The ACT will welcome fully vaccinated international students back to the beginning of the academic year 2022.
Returning students do not need to be quarantined, but they must follow other standard federal government directives for international arrivals, including mandatory testing within 72 hours of the flight and have evidence of a negative result.
Prime Minister Andrew Barr said the resumption of face-to-face teaching on university campuses with the inclusion of international students in 2022 was a significant step on Canberra’s path back to normalcy. He also said it would speed up the region’s economic recovery.
“Just their presence and purchasing power in the city will mean more money being spent on local businesses and of course revenue for the universities, which will see them recruit more staff,” he said.
ANU Vice Chancellor Brian Schmidt said a clear path forward was important as the university looks forward to 2022 and bringing their students “home”.
“It’s great to have clarity about events at ACT and to know that as soon as the borders open, our students can come straight home to campus,” Professor Schmidt said.
“We will continue to work with the Commonwealth on arrangements to open the borders to students as soon as Australia can safely.”
A key component of the fully vaccinated requirement is that students be vaccinated with one of the six TGA-recognized COVID-19 vaccines, the three are administered in Australia-Pfizer, AstraZeneca and Moderna- as well as Johnson & Johnson (Janssen) vaccine, Coronavac (Sinovac; predominantly used by China) and Covishield, mostly used in India.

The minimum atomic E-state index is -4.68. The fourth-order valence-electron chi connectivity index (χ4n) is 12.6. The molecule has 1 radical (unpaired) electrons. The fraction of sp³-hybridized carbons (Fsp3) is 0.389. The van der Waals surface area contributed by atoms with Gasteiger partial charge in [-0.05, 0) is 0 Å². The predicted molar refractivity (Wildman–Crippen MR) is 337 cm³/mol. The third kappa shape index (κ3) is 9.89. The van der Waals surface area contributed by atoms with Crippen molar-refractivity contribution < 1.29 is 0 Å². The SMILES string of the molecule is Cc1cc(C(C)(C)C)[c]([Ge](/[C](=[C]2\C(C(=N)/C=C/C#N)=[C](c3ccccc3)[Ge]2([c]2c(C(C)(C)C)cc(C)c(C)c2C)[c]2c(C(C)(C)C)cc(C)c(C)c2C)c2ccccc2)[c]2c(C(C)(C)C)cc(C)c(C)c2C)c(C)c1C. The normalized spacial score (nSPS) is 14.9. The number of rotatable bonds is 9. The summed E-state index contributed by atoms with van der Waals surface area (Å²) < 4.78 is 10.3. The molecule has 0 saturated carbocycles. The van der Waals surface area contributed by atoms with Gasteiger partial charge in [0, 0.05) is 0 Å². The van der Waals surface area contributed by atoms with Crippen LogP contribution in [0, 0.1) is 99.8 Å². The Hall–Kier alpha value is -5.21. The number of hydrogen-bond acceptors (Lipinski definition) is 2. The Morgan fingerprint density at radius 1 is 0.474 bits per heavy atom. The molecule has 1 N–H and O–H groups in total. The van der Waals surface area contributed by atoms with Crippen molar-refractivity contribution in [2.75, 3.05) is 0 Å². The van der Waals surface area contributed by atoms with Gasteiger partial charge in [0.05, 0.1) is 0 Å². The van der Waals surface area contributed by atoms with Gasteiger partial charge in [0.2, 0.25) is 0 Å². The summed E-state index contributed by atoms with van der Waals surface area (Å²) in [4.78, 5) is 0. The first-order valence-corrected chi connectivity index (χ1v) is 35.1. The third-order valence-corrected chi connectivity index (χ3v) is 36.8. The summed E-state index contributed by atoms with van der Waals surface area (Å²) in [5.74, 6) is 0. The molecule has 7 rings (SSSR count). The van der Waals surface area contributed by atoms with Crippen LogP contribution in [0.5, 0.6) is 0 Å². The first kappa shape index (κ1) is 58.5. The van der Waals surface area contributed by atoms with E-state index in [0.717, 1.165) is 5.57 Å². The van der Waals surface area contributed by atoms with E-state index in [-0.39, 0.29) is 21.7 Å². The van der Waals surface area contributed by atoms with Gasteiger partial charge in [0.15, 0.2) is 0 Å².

About 57 per cent of Australia’s international students come from China and India. While mainland China has a relatively high fully vaccinated rate of 75 percent, India is only 21 percent fully vaccinated. Nepalese nationals make up 8 per cent of Australia’s international students; Nepal currently has only 23 percent of its population fully vaccinated.
This means that just over a quarter of Australia’s international students have insufficient access to vaccines in their home country, and unless vaccination programs increase over the next few months, a significant proportion of our international students may miss another study period.